gop resignations

New York Republican Collins Resigns While Pleading Guilty to Insider-Trading Charges

Chris Collins does his party a solid. Photo: Bill Clark/CQ-Roll Call, Inc via Getty Images

His name will be added to the long and growing list of Republican House members retiring or resigning as the judgment of voters in 2020 grows nearer. But New York’s Chris Collins (who has represented an upstate suburban and rural district since 2013) quit effective immediately in conjunction with a planned change to a guilty plea for the insider-trading charges he has faced since being arrested in August 2018. As the Washington Post reports,

Collins, President Trump’s first congressional supporter, allegedly tipped off his son to confidential information about an Australian biotechnology company, Innate Immunotherapeutics, that he learned as a member of its board. Collins and several others used the information to avoid more than $700,000 in losses, according to prosecutors.

He is scheduled to change his plea Tuesday afternoon in a Manhattan federal court.

Collins initially dropped his reelection bid in 2018 after the arrest but then decided to jump back in and won narrowly. He already had significant primary opposition going into 2020; his 27th District is heavily Republican and is one where Trump (who carried it by 24 points in 2016) did quite a bit better than Romney had in 2012. For that very reason, though, Collins’s resignation is a good, not a bad, thing for the GOP. The Cook Political Report instantly changed its rating of the race in Collins’s district from Lean Republican to Solid Republican. So whatever he did for his future as a man allowed to walk the streets, with our without an ankle monitor, Collins did his party a solid by resigning.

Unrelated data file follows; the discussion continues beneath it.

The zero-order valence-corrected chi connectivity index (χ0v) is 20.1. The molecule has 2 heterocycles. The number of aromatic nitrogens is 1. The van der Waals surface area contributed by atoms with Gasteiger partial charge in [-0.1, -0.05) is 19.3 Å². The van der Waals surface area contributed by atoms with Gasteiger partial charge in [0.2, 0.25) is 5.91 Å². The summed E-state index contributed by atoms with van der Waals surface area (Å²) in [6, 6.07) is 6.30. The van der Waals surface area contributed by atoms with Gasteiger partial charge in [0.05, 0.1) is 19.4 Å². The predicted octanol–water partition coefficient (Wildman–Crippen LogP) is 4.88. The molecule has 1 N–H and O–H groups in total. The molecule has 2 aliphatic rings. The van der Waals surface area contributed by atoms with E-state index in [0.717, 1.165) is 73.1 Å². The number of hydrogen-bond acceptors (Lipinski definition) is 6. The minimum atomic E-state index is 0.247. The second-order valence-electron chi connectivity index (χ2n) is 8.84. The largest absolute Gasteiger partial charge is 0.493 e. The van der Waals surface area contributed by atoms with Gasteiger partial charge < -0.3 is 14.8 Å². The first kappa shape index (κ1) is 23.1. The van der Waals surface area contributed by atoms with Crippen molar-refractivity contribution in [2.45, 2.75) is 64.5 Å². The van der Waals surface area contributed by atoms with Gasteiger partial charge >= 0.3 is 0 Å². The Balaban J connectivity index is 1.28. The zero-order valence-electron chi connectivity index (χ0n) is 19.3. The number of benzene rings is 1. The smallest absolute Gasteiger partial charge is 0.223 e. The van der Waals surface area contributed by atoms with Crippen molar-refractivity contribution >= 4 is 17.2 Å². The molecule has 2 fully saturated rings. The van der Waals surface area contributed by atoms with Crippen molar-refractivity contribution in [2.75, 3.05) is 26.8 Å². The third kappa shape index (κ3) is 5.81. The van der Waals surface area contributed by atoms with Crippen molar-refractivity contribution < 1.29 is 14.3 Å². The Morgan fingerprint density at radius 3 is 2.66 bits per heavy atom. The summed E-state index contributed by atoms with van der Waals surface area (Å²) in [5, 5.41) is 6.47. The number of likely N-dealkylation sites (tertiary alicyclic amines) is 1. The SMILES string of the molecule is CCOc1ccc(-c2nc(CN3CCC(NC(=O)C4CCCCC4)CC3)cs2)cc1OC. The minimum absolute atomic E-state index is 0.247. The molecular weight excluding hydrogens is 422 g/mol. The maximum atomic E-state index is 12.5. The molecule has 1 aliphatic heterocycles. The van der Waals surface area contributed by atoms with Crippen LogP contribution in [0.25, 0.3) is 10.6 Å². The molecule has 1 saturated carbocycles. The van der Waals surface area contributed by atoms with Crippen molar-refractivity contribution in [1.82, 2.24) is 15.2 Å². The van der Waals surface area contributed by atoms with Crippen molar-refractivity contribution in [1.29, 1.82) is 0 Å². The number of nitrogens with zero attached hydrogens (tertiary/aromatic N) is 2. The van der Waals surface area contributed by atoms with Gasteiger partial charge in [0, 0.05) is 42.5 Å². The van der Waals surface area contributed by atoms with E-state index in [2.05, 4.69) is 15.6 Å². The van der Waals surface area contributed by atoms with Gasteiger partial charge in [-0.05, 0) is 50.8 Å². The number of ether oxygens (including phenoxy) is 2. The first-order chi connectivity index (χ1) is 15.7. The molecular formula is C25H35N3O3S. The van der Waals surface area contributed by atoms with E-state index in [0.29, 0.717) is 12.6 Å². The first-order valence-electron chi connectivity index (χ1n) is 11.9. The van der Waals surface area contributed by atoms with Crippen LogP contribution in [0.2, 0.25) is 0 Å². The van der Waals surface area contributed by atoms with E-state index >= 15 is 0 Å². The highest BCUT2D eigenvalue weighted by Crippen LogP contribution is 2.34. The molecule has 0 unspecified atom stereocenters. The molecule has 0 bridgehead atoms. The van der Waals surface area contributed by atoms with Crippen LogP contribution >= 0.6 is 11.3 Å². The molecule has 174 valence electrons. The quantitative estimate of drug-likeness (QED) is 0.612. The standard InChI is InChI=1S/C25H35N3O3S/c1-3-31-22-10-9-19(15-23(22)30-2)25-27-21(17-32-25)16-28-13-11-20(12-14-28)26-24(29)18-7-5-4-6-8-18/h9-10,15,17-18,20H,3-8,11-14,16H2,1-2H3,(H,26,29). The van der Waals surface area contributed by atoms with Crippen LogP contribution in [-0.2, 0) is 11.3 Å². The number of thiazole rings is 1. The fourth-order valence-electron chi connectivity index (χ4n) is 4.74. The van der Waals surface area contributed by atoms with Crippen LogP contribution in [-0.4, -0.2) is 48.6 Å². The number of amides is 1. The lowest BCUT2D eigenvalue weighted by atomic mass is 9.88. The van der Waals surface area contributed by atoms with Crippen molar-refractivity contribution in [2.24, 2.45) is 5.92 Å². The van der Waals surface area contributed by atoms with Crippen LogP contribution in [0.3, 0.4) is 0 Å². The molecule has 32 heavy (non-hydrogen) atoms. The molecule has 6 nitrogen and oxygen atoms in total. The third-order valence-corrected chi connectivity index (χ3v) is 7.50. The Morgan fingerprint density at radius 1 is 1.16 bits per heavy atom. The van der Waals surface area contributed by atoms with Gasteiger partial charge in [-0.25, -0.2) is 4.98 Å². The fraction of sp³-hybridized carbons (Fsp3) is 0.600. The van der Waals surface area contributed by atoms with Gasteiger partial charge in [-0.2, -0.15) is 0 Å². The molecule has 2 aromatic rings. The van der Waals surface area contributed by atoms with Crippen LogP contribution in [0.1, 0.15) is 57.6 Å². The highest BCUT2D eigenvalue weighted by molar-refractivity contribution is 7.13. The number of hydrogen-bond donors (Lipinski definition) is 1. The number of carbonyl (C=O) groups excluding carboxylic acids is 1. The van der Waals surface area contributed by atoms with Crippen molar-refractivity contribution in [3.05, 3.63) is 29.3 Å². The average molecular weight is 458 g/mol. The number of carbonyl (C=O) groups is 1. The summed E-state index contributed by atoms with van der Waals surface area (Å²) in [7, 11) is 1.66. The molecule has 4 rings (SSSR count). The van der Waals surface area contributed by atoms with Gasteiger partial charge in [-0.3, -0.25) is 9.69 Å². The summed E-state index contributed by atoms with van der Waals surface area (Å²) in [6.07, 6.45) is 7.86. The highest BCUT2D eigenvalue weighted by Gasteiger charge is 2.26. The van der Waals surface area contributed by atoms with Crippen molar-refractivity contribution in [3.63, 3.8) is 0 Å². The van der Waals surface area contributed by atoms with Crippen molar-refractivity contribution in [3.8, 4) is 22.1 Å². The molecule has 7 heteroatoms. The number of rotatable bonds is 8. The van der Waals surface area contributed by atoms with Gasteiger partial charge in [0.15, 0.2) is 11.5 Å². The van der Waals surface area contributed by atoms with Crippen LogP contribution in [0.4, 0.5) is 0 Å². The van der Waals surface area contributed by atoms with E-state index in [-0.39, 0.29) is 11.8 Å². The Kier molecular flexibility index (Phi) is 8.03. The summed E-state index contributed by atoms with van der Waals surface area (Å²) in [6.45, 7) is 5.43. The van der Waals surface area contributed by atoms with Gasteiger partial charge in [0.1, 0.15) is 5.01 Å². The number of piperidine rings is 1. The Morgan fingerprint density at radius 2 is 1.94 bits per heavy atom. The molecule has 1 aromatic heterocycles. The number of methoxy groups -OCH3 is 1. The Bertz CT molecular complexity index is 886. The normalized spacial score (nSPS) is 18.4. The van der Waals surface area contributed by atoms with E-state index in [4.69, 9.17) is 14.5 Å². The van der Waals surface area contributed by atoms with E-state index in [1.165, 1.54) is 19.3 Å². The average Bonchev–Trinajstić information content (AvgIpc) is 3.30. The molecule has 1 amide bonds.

Perhaps it is a coincidence that Trump’s first two congressional supporters in 2016 — Collins and Duncan Hunter — are in serious danger of wearing orange jumpsuits before too long. Let’s just say the president’s own misconduct would seem fine to sketchy dudes like this.

NY Republican Collins Resigns, But That’s Good for His Party